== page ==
By Rebecca Morales, Ph.D.
Inspired by a famous myth, James Hubbell wrote “Queen Califia’s Pilgrimage,” a short poem we published in a 2018 issue of Hidden Leaves. At the time Jim mused that the poem could be “an opera, with music, dance, voices—and be open to all kinds of interpretation…Perhaps a school class will perform it…” Students and teachers at nearby Spencer Valley Elementary were listening! They also surprised Jim with a “happy birthday” banner, prompting James to say, “the center is at it’s best when bringing people together.”
On Friday, October 18, 2019, residents of the broader Julian community gathered at the premiere of Jim Hubbell’s play Queen Califia’s Pilgrimage, directed by Julie Weaver with the extraordinary music of Bill Jones, and brought to life by the talented students of Spencer Valley Elementary School. For one afternoon, the new Ilan-Lael foundation buildings and outdoor patio became a magical amphitheater that took the audience on a journey across the Pacific.
Queen Califia ruled a mythical land called California. The myth began around the 1500s when Garcia Rodriguez de Montalvo, during the period of the Spanish Inquisition, wrote a tale that chronicled the worldly adventures of a beautiful pagan queen turned Christian. Queen Califia was characterized as the ruler of a land at the edge of the world—”California.” Some called it an island brimming with gold—a representation of promise, possibility, and opportunity. This untamed and bountiful land existed before Europeans took the western hemisphere by force. The book may have influenced the naming of what is now California by early explorers, including Hernán Cortés and Juan Cabrillo.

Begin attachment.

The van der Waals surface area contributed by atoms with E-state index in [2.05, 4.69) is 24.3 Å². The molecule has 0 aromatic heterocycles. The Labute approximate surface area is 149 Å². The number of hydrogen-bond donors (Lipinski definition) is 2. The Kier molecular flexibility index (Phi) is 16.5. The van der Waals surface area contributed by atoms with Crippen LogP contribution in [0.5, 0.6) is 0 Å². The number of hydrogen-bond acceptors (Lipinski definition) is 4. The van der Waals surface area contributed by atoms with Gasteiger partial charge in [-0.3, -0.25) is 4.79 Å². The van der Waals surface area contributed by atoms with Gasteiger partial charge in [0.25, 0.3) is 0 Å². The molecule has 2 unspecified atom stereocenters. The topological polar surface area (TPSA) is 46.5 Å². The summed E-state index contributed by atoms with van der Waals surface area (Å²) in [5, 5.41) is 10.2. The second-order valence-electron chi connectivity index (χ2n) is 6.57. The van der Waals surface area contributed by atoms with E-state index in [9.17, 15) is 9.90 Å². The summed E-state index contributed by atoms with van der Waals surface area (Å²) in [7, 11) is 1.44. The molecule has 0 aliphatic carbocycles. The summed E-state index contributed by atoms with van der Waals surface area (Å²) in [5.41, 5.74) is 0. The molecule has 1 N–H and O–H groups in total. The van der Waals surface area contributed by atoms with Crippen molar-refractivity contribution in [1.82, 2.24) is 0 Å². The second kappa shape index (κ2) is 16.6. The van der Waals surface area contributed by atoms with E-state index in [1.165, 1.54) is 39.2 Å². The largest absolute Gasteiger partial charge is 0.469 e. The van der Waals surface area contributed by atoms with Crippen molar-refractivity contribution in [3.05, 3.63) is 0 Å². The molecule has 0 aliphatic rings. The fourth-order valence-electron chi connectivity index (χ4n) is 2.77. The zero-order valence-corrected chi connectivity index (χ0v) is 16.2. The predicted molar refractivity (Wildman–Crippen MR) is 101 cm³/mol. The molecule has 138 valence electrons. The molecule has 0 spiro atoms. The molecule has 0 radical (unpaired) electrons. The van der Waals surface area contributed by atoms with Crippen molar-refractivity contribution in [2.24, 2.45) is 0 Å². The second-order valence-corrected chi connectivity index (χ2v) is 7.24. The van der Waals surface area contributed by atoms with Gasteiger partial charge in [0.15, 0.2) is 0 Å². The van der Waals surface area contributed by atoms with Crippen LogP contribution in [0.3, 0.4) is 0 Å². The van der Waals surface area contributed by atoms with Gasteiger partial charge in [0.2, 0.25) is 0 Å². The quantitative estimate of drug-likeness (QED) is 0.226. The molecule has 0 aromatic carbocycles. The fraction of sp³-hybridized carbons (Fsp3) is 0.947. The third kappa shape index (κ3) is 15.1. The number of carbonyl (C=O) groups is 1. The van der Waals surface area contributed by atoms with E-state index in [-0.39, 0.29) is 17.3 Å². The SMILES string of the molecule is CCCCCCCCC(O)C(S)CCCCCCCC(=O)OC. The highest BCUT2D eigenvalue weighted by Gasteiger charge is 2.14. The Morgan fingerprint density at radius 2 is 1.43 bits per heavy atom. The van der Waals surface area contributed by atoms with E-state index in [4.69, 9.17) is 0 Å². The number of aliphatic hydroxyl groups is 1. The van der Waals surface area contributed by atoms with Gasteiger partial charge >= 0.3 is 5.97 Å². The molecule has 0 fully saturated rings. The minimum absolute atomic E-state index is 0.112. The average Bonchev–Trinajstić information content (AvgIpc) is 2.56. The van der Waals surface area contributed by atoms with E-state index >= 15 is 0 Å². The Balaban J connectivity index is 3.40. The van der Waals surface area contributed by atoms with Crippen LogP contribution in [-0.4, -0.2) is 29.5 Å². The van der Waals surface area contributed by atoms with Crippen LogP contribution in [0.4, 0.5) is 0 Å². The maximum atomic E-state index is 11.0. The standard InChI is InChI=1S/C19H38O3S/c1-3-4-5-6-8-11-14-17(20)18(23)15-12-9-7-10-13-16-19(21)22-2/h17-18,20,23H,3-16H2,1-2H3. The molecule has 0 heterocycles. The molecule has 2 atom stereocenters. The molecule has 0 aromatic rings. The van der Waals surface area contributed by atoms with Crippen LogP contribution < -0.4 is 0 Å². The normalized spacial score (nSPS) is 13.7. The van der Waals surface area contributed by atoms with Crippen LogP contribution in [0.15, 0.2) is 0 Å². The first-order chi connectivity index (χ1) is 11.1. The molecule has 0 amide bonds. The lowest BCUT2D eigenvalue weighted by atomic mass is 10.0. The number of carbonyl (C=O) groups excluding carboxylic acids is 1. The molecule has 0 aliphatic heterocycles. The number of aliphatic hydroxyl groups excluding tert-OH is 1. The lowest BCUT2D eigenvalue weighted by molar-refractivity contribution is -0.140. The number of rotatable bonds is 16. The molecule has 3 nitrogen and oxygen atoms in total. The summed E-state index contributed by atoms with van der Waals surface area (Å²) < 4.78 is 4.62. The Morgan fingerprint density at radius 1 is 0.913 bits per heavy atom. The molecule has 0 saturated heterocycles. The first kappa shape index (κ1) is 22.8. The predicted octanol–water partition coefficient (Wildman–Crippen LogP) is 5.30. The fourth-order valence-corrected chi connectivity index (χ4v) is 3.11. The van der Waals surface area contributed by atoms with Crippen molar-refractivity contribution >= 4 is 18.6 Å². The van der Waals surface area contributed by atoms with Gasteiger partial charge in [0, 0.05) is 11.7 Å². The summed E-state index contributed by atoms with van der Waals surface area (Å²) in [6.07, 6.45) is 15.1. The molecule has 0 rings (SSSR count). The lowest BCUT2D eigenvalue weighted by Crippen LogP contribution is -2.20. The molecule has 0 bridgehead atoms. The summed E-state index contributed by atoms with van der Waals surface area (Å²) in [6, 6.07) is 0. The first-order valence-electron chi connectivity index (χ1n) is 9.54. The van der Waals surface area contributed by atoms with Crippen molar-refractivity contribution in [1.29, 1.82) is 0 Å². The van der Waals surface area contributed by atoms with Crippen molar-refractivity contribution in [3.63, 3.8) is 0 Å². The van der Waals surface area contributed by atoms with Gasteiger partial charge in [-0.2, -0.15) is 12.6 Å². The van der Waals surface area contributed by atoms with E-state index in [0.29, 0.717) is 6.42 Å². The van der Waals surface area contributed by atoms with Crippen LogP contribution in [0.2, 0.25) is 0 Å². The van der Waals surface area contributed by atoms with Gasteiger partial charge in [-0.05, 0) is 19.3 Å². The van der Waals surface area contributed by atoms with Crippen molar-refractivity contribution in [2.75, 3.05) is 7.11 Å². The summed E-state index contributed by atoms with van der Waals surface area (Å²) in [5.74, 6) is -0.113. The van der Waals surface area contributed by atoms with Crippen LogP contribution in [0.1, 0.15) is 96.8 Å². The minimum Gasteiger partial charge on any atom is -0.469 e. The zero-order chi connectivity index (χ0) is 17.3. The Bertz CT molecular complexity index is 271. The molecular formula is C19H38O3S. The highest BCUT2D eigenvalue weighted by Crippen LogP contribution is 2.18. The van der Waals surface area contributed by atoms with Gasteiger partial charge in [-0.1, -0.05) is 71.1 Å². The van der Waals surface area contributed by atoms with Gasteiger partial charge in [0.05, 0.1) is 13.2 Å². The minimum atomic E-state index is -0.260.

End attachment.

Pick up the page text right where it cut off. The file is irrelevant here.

Jim Hubbell reimagines Calafia’s travels to lands on the Pacific Rim—all reminiscent of Pacific Rim Park. Each of the seven existing parks that make up Pacific Rim Park aims to promote peace through diversity and beauty in the natural environment. Together, they comprise a string of pearls encircling the Pacific.
While the play was free, contributions were accepted and used to promote the arts at Julian High School and to continue the work of the Ilan-Lael Foundation. In addition, the play was an opportunity for Ilan-Lael to commemorate the 250th anniversary of San Diego while celebrating the future of our Pacific family and the diversity of the Pacific’s many cultures.